Energy equity is typically defined along four dimensions of equity: recognition or structural, procedural, distributive, and restorative. To date, equity PIMs have primarily addressed recognition and distributive equity.

Specifically, regulators have adopted PIMs to mitigate harms in the current system like energy insecurity and power outage disparities (recognition) and to more evenly deliver benefits from energy efficiency and clean energy (distributive). PIMs have not addressed access to regulatory processes and decision-making (procedural) or reparations for past injustices and community empowerment (restorative).

In addition to PIMs, a growing number of regulators are adopting reporting metrics and scorecards to track progress against equity outcomes. Reporting metrics consist solely of a metric, while scorecards include a metric tied to a performance target. As with PIMs, regulators have primarily established reporting metrics and scorecards to address recognition and distributive equity (see the Other Equity Performance Mechanisms: Metrics and Scorecards section below).

PIM intent and design looks very different across the seven jurisdictions that have established equity PIMs. The following tables show the landscape of equity PIM design to date.

The following PIMs incentivize improved energy affordability, security, and/or reliability in the current system:

The following PIMs incentivize a more equitable distribution of benefits from new investments and programs:

Energy efficiency PIMs

Of these established equity PIMs, the most common approach incentivizes targeted energy efficiency savings in low- and moderate-income (LMI) and other underserved communities. Five jurisdictions — Hawaii, the District of Columbia, Massachusetts, New Jersey, and New York — have adopted such a PIM. Traditional energy efficiency PIMs, which encourage increased energy efficiency savings, were among some of the first PIMs established several decades ago, and many jurisdictions have long histories of designing and implementing these types of PIMs. However, as discussed above, energy efficiency programs have historically neglected underserved communities, despite their greater need for upgrades.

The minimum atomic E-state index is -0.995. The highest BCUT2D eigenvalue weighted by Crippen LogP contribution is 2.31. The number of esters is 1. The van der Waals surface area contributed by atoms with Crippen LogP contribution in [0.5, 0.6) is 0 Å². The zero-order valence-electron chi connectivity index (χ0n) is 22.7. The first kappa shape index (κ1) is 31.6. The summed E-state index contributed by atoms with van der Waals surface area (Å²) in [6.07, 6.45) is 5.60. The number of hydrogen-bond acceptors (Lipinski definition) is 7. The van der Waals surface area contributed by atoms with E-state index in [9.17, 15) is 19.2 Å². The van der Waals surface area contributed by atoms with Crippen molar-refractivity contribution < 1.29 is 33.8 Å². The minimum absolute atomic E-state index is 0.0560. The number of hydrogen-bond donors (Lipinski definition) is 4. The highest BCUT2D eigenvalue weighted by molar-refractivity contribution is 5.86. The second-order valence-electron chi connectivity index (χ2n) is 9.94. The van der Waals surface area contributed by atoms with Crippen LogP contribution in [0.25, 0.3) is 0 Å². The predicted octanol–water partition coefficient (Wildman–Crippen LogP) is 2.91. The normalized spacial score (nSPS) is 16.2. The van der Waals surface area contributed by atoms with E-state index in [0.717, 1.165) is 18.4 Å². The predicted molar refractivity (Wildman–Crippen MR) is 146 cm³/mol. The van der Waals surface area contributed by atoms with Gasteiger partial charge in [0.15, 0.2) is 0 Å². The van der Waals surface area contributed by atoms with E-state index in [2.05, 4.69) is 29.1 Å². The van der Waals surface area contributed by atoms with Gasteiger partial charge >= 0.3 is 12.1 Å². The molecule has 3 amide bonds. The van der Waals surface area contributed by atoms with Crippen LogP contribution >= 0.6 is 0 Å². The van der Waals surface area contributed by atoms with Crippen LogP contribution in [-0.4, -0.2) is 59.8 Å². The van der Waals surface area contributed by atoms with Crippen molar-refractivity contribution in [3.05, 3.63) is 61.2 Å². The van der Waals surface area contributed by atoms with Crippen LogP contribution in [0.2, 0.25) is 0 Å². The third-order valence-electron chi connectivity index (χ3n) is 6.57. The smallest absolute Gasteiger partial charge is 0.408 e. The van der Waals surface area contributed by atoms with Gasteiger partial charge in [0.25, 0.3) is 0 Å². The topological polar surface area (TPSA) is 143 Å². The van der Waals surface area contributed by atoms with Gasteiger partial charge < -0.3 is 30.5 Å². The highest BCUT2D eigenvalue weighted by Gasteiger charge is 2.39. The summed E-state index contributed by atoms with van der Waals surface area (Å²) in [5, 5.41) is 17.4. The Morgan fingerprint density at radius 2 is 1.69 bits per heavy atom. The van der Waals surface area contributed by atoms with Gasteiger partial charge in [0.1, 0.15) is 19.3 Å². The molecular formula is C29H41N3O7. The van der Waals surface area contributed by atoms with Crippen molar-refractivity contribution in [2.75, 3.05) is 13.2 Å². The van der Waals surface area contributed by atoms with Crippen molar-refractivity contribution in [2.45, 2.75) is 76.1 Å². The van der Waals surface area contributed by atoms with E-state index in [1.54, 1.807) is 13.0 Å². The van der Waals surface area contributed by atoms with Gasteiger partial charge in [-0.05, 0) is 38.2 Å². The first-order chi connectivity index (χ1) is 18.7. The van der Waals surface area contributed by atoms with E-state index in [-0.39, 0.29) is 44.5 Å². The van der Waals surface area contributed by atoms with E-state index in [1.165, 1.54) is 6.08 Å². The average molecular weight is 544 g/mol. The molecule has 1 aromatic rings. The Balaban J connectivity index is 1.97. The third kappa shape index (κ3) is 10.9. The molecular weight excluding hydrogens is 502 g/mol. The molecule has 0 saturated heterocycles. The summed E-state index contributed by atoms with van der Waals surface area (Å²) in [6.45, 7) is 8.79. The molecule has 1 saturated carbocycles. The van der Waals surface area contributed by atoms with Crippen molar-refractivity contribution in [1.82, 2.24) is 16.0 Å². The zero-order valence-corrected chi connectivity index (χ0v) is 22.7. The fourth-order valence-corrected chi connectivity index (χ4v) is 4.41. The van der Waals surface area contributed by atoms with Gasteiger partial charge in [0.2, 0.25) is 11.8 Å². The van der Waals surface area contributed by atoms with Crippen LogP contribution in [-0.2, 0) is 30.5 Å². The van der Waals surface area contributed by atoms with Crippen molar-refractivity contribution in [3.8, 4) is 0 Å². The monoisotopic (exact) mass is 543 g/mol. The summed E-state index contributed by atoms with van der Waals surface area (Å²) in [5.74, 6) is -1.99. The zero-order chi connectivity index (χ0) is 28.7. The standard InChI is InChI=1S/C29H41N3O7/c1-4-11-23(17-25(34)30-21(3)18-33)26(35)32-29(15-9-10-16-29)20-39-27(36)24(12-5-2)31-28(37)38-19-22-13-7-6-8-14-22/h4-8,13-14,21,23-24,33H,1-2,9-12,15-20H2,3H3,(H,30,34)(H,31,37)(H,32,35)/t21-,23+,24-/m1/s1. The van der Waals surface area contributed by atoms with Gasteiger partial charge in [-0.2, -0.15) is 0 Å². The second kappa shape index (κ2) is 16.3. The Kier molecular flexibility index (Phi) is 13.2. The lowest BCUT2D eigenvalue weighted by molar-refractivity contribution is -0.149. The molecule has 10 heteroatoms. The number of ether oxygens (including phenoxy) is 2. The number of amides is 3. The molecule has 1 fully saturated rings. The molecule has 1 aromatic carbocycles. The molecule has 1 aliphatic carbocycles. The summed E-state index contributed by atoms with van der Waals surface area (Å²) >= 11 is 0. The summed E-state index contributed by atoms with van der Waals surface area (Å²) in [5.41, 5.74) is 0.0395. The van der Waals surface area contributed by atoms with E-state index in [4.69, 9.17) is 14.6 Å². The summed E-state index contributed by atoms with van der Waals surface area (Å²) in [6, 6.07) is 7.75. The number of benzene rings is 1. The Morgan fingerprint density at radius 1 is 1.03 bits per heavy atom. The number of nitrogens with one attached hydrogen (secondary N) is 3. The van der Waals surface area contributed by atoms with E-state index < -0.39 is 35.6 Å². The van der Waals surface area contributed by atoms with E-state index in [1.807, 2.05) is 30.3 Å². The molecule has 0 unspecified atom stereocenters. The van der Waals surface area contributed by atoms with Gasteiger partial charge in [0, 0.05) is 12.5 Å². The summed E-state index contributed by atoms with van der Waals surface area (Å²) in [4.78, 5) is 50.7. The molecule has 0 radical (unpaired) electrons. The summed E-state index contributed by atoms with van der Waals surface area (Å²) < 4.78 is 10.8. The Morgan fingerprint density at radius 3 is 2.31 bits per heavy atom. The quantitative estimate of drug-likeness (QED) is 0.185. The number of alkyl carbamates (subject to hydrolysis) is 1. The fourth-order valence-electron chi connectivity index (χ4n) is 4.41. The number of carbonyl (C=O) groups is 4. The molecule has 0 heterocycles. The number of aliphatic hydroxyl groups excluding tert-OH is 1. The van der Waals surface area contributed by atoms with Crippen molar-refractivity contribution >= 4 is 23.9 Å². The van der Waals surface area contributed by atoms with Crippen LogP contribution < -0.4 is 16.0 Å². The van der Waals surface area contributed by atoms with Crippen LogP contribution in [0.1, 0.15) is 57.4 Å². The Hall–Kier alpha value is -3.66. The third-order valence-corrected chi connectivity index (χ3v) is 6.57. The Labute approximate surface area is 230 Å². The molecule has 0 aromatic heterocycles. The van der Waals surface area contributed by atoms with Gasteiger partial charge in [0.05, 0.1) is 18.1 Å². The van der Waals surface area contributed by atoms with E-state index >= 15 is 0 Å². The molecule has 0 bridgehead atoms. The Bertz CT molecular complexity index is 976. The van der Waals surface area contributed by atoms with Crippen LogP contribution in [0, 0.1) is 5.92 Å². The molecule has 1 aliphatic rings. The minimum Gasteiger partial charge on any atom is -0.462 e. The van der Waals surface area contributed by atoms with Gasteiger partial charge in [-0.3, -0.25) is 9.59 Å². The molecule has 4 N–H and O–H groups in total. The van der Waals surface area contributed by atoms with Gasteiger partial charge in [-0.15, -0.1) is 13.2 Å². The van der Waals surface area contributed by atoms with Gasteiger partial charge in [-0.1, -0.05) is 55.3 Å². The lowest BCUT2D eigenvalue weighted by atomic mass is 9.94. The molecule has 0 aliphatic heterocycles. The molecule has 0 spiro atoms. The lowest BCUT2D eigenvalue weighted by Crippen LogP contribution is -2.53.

Equity PIMs for energy efficiency represent a recent evolution of energy efficiency PIMs. They are typically structured like traditional energy efficiency PIMs but carve out a specific proportion of overall energy efficiency spending or resulting savings for LMI and underserved communities to more equitably distribute the benefits of weatherization, efficient appliances, and other upgrades. Equity PIMs for energy efficiency showcase how PIMs can evolve over time as regulators, utilities, and their stakeholders glean learnings from implementation and as regulatory priorities shift. Both New York and Massachusetts had traditional energy efficiency PIMs in place prior to adopting new equity-focused components within or similar to their existing energy efficiency PIMs. In both cases, this change happened alongside the enactment of state climate legislation with specific recognition and distributional equity provisions.[1]

Program-based versus outcome-based PIMs

Most of the current equity PIM landscape is program-based, meaning the incentives are tied to utility achievement within specific programs such as residential customer energy efficiency or electric vehicle programs. There are several outcome-based equity PIMs, however: the New York and Illinois PIMs focused on reducing residential service disconnections (and uncollectible expense and customer arrears in the case of New York) and the Illinois PIMs focused on improving distribution system reliability in environmental justice communities and promoting supplier diversity. For these mechanisms, the regulator established a broad intended outcome, giving the utility the flexibility to adapt their operations to meet the specified targets and earn the associated incentive.